|Intelligence test modifier|
|Level 2||-10 to Int score|
|Level 3||-20 to Int score|
|Level 4||-30 to Int score|
|* A score of 96-00 is always a failure, regardless of Int score.|
Any modifiers are applied to the character's Int score before the dice are rolled. If the roll is successful, the character now knows the spell and expends the required number of Experience Points. A failed roll means that the character has failed to understand the spell, but the Experience Points are not expended - the character may use them to attempt to learn another spell, spend them on an advance to save them until later.
Characters may make further attempts to learn a spell which they failed to understand, if they gain access to a new version of the spell or following an increase in their Int score. For example, if a character discovers a Fire Ball spell on a scroll and fails to understand it, then no matter how long the character studies the scroll, that spell cannot be learned. However, if a new book or scroll is discovered, the character may attempt to learn the spell again. A new source allows the characters to approach the spell from a different perspective; likewise, an increase in Int might allow characters to grasp concepts that proved too difficult before.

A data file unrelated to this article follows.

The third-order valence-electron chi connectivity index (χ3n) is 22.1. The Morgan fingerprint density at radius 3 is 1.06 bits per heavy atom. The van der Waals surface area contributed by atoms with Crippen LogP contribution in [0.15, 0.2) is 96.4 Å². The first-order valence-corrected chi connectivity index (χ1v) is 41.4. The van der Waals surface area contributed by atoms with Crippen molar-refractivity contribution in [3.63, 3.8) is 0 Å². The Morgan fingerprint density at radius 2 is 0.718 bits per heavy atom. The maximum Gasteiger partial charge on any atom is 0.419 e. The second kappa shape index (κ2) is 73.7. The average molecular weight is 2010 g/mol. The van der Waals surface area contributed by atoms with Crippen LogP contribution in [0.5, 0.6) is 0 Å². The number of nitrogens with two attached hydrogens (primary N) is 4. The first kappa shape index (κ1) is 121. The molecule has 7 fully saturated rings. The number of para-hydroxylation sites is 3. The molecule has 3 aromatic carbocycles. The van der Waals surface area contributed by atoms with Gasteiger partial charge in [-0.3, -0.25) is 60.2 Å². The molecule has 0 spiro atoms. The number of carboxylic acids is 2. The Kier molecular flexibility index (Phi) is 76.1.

Sources Of New Spells[edit | edit source]
New spells may be gained from a number of sources. The following suggestions provide some ideas for ways in which this might occur.
Spells may be learned in the following ways:
From other magicians: First, the character must find another magician who knows the desired spell and come to some arrangement for tuition. The learner expends EPs as usual and the teacher will also ask for payment in the form of money or services (perhaps even swapping of spells of the same level). Average tuition costs will be about 500 Gold Crowns per spell level; Petty Magic spells cost around 100 Gold Crowns each. Characters can Bargain over terms, but the GM should bear in mind that NPC magicians will normally only teach spells to characters of their own race and alignment.